As the COVID-19 coronavirus outbreak disrupts global supply chains and shutters factories and stores around the world, companies are grappling in real time with the human rights implications of the coronavirus response. This raises a question that we have had little opportunity to ask ourselves before: How can we best protect public health while respecting individual human rights?

Coronavirus is raising a range of human rights dilemmas for business, including:

  • Discrimination, notably against ethnically Chinese and Asian persons (including persons of Asian descent and appearance). The outbreak of coronavirus, which originated in Wuhan, Hubei Province, China, has seen a global rise in anti-Chinese and anti-Asian sentiment spurred by fear and anxiety, leading to stigmatization. For example, there have been reports that some businesses worldwide, including restaurants, have barred entry to Chinese and Asian customers. Such discriminatory actions have been further fueled by media sensationalism as some news outlets have been criticized on how they have been reporting the crisis.
  • Privacy, as health and other personal data are collected in the workplace and in public, often via integration with facial recognition and other biometric technologies (including temperature testing). This in turn raises concerns about security of data storage, future use and misuse of data, and the risks of empowering authoritarian governments. Companies are now beginning to develop more sophisticated technologies with the ability to identify persons wearing face masks. Critics of such facial recognition technologies are concerned that coronavirus is giving authorities and companies the opportunity to ramp up surveillance.
  • Labor rights and worker welfare, with heightened risks for vulnerable workers and those in forced labor. On the one hand, workers risk unhealthy and stressful living and working conditions if employers do not set policies to allow people to work from home, self-quarantine, or take paid sick leave. On the other hand, workers risk lost wages or job loss if employers terminate contracts or withhold pay due to absences for illness, quarantine, or caring for a sick family member. Companies may also increase working hours to compensate for a reduced workforce, risking exploitation of their workers and undermining their health and well-being.
  • Freedom of expression, as employees face consequences for speaking publicly about working conditions, and companies address increased risks of disinformation. Employees who are critical of working conditions as well as business approaches to health and safety risk backlash, censorship, and in extreme cases termination of employment. It was recently alleged that an employee in Hong Kong was dismissed after he posted comments on Facebook criticizing his company’s response to coronavirus, specifically for not implementing a work-from-home policy and providing sub-standard face masks.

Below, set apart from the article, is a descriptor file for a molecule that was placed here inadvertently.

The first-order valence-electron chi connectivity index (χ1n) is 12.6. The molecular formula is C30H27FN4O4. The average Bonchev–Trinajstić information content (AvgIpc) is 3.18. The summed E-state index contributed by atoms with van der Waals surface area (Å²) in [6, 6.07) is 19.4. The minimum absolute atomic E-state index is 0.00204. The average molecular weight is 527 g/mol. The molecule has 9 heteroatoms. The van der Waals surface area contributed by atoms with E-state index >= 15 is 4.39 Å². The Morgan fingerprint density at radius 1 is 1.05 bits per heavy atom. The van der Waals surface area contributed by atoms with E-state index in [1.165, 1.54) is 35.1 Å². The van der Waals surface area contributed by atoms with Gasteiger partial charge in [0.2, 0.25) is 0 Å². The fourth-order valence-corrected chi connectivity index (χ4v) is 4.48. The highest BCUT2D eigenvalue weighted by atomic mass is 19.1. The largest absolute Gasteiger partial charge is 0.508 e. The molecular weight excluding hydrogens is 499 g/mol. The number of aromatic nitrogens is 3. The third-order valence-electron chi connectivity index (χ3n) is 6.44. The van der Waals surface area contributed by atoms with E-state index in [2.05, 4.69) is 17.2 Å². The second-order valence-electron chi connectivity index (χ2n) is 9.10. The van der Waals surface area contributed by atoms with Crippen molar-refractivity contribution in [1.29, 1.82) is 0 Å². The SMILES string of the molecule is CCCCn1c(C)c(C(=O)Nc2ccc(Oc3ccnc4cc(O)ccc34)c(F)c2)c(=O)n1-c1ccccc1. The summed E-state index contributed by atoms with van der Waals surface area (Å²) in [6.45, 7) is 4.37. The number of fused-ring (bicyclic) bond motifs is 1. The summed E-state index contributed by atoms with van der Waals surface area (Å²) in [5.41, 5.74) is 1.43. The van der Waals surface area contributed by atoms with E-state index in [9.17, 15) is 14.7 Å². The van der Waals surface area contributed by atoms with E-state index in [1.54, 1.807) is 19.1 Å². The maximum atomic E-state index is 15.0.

Coronavirus has put us all on notice that we must be ready with measures to ensure respect for human rights while protecting public health. The question for today is, “What’s the best way to do that?”

Companies can consider the following recommended actions to minimize adverse impacts on human rights stemming from their response to coronavirus or other public health crises in the future:

  • Limit employee exposure to coronavirus in the workplace through a suite of actions: personal protective measures (e.g., hand and respiratory hygiene supported by proactive training and distribution of hand sanitizers), environmental measures (e.g., cleaning of frequently used surfaces and common spaces, appropriate ventilations), workplace policies (e.g., screening at the entrance in the facilities, social distancing, and others), and work arrangements (e.g., rotational schedules that reduce person-to-person contact, and work-from-home arrangements for non-essential staff).
  • Provide paid leave in case of illness, quarantine, or to care for a sick family member. Employees who are required to work from home due to the outbreak should continue to receive their normal pay and benefits.
  • Develop a plan with suppliers to ensure worker welfare while supporting business continuity, such as flexible quotas and delivery schedules.
  • Ensure that any measures to increase working hours to compensate for workforce reductions are time-bound.
  • Establish non-discrimination policies and proactive measures to protect staff and customers from discrimination.
  • Ensure that personal data collection follows applicable regulations (e.g., GDPR), is limited to what is medically necessary (e.g., temperature), is provided under informed consent, and is not stored or used for purposes beyond public health measures to prevent the spread of coronavirus.

Pandemics are increasingly likely in today’s hyperconnected world, and our collective well-being is shaped by the well-being of the most vulnerable among us. Coronavirus has put us all on notice that we must be ready with measures to ensure respect for human rights while protecting public health. The question for today is, “What’s the best way to do that?”

And the question for tomorrow is, “How can we see the next one coming?”


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